- A man fingers a bloody wound, and his finger is chewed off.
- A crayon is shoved into a man's pee-hole.
- A girl eats a cockroach.
- Fecal matter is wiped over a monster's tongue.
- Infections and pimples are popped.
- A fetus is ripped out and chucked at a woman's face.
- An eyeball flies out of a man's eye socket.
- An infected man is dragged off and blood splatters on the wall.
- A woman has intercourse with an alien tentacle.
- A guy is shat on.

- Someone vomits on someone else.

- A guy shits out a giant alien cockroach.
- A woman pulls a remote out of her vagina.

- Jizz is rubbed over someone's face.

- A woman is seen ripped in half and trying to crawl away.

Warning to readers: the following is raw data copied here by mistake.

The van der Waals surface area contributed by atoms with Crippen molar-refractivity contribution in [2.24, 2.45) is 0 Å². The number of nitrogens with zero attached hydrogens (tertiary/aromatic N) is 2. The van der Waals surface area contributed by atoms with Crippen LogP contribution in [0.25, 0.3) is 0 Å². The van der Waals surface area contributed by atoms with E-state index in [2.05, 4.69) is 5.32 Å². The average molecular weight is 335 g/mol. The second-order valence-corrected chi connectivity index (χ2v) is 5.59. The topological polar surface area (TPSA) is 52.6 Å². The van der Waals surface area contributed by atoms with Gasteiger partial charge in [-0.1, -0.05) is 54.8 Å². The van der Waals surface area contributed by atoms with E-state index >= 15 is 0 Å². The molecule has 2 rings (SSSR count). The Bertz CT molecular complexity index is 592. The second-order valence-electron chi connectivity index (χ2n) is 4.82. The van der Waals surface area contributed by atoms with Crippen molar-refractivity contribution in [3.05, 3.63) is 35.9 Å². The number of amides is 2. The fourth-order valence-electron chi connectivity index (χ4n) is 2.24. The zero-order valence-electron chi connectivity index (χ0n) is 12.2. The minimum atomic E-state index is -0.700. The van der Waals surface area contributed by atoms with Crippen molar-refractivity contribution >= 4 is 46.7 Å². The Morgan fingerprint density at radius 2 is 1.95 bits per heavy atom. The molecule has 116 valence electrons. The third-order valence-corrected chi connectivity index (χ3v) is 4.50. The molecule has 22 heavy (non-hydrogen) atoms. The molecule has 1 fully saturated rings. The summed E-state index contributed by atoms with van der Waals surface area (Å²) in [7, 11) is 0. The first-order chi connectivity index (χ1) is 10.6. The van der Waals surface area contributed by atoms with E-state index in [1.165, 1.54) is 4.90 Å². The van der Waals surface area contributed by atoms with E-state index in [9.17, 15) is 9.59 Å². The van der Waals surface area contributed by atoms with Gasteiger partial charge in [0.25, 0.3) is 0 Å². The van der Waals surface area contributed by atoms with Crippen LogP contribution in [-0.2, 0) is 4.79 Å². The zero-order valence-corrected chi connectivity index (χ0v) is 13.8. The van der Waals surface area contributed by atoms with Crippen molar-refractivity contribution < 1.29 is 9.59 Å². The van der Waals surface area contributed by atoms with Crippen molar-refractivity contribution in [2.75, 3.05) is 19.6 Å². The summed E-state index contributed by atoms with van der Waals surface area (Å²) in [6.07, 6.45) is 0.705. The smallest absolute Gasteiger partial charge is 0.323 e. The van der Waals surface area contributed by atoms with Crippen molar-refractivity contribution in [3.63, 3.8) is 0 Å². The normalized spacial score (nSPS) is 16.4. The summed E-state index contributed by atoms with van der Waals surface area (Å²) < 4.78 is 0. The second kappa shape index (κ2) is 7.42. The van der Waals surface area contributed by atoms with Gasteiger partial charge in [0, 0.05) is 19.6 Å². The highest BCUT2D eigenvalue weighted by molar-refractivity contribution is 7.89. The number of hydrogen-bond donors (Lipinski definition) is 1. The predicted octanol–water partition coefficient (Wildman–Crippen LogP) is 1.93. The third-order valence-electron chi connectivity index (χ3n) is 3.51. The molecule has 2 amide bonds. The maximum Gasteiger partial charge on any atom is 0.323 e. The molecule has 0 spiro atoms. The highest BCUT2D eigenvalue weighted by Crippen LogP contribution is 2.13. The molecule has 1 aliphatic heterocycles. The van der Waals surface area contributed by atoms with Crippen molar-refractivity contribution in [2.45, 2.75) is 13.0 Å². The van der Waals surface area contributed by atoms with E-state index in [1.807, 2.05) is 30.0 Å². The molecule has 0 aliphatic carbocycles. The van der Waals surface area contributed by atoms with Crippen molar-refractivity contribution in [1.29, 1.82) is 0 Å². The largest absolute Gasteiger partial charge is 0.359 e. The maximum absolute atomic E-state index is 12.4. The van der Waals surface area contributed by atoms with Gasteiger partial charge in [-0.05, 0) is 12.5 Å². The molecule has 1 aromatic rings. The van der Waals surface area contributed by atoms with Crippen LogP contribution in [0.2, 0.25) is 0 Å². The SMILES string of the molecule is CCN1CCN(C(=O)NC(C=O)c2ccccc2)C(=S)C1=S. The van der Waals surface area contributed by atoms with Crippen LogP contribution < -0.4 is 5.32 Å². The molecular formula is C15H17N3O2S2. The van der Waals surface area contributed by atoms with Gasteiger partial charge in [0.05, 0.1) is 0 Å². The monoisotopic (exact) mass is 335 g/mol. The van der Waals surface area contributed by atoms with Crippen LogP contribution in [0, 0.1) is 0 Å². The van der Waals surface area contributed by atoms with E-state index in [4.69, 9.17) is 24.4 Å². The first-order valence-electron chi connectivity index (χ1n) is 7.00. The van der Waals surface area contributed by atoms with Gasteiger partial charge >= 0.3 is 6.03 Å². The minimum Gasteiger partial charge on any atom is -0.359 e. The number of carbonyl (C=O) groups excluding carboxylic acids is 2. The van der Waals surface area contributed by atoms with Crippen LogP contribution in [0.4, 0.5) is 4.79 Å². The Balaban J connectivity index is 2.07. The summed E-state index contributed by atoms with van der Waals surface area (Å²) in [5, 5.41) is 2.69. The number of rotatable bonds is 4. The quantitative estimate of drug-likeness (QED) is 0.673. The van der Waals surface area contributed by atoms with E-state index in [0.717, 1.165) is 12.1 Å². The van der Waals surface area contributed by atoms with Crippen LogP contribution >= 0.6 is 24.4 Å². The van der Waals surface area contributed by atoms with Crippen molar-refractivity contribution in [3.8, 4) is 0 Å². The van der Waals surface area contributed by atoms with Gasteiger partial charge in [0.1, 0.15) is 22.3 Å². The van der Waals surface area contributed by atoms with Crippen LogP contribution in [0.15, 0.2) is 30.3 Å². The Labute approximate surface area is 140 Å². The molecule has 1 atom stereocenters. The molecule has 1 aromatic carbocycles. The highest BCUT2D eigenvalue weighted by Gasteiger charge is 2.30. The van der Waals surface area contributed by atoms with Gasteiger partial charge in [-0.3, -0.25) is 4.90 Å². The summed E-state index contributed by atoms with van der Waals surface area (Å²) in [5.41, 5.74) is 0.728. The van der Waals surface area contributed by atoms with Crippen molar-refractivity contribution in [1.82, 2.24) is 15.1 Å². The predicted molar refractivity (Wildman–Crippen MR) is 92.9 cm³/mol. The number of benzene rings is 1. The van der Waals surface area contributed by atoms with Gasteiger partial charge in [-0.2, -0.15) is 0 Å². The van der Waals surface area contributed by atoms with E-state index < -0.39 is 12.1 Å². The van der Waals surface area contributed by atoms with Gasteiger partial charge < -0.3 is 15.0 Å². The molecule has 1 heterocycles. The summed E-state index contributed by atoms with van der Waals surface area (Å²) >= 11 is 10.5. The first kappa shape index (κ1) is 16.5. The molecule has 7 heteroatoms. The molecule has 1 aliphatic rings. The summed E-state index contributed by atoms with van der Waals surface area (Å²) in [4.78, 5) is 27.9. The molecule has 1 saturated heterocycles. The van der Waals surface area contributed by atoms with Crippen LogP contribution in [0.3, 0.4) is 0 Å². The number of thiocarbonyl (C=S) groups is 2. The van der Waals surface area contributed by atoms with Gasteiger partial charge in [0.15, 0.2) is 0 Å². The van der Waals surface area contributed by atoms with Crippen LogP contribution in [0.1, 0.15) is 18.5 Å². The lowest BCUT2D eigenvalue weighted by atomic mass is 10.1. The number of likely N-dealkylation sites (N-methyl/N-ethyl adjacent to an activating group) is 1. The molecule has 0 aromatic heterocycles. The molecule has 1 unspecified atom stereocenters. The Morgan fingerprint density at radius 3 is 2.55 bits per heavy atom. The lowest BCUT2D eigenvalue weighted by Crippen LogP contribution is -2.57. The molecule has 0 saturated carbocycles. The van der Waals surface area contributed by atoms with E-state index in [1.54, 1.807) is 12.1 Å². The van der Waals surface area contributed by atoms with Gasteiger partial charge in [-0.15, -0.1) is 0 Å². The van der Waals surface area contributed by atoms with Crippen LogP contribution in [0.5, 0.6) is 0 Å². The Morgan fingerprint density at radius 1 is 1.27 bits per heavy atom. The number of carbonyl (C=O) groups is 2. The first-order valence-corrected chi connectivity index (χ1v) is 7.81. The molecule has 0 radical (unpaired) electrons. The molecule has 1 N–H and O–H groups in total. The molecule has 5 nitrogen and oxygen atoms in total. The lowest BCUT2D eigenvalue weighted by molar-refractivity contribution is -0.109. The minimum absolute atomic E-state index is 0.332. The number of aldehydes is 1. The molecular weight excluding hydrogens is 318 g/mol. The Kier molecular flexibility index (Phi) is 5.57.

- A man has a metal rod shoved into his pee-hole, and blood sprays out.
- A guy fucks a woman's tumour creature, and it eats his cum.

If I have one nice thing to say about Kuso, its that you'll never see anything quite like this movie. For those of you who are seeking out a surreal nightmare that pushes the limits of decency, you should enjoy it. As a fan of extreme cinema and gross and icky horror, I think I just didn't get this film. I went into this one with such high hopes and was sadly left underwhelmed. It was unpleasant, repugnant, and worst of all, a boring anthology horror that missed the mark. I do recommend watching it just to say that you've seen Kuso as I believe this will be one of those movies that extreme cinema fans will hunt down.

Thursday, July 06, 2017

Wish Upon (2017)

DIRECTOR: John R. Leonetti

WRITER: Barbara Marshall


Joey King
Ryan Phillippe
Elisabeth Rohm
Sherilyn Fenn
Shannon Purser
Sydney Park
Ki Hong Lee
Alice Lee
Josephine Langford
Mitchell Slaggert